$100 Million in Speed Trap Revenue: Speed-camera tickets doubled last year in D.C., new data shows

by Sean Riley


The Washington Post

The District issued almost a million speed-camera tickets last year, according to data released Wednesday, cementing the city’s regional reputation as a “speed trap” for residents and visiting motorists alike.

The number of tickets — which led to $99.2 million in revenue for the city — was nearly double that issued the previous year, according to AAA’s Mid-Atlantic chapter, which obtained the figures through a public-records request to the District’s Department of Motor Vehicles.

The District’s citations also far exceeded those in neighboring jurisdictions, according to the data collected by AAA. The District issued 994,163 speed-camera tickets, compared to 529,993 in Montgomery County and 263,302 in Prince George’s County. Virginia is prevented by state law from using speed cameras.

A D.C. police spokeswoman said the department could not independently confirm AAA’s figures.

The dramatic increase could revive debate about the cameras, which have caused controversy in many cities across the country where they have been set up.

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In the District, being caught by a camera results in a ticket that can range from $50 to $300, depending on speed.

Research has shown that the presence of speed cameras leads to safer driving. But many motorists have mixed feelings about them, and some have argued that their true purpose is to serve as a cash cow for the governments that use them.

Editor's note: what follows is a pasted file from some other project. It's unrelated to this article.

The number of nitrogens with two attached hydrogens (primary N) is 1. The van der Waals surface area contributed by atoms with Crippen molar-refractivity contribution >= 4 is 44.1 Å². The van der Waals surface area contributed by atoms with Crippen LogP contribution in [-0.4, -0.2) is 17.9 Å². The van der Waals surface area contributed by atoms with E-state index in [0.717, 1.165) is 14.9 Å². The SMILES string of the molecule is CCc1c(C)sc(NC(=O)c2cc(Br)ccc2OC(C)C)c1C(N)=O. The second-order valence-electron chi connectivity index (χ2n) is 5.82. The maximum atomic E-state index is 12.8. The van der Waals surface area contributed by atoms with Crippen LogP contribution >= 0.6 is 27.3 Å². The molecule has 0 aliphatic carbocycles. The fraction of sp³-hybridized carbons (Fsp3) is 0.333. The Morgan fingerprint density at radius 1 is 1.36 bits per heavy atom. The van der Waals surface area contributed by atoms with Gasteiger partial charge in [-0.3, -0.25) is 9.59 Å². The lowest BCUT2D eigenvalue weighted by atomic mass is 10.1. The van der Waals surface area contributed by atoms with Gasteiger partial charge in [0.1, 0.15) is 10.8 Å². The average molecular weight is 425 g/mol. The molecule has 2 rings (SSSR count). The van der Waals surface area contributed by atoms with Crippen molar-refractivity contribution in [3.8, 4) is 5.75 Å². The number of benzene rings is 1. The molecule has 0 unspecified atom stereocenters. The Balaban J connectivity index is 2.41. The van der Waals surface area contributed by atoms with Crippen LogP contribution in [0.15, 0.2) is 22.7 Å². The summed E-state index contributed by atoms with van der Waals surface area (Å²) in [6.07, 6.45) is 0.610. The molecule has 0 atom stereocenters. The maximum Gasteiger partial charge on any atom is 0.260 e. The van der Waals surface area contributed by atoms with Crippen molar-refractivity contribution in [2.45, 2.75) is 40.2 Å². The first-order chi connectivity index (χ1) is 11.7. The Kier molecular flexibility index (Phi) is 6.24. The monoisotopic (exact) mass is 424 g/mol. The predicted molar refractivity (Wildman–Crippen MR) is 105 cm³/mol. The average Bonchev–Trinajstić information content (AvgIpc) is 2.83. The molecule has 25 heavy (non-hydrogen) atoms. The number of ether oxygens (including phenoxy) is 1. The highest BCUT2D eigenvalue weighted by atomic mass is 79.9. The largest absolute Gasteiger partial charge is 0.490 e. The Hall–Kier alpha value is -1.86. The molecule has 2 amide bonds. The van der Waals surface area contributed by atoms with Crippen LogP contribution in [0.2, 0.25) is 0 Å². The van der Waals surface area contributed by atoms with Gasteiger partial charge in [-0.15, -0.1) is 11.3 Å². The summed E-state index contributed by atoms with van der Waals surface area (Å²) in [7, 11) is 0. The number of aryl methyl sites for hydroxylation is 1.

AAA Mid-Atlantic spokesman John B. Townsend II said the extraordinary number of tickets issued during the 2016 fiscal year suggested that the cameras were not deterring speeding and that they may be set up in a manner to “entrap and ensnare motorists as they come into the city.”

“What is astounding to us is the sheer number of tickets,” Townsend said. “Something is wrong when you’re issuing a million tickets a year.”

However, Townsend said he had no proof that the cameras had been set up with anything other than public safety in mind and said the purpose of AAA’s publication of the figures was merely to warn motorists that they should obey speed laws — especially in the District.

“This was more to let people know, and not to call for a policy change,” Townsend said.

Margarita Mikhaylova, a spokeswoman for D.C. police, said officials did not know what specific factors might be behind the sharp uptick in tickets but that “we would not be surprised that there was an increase given that MPD has improved a number of internal processes associated with our photo enforcement unit.”

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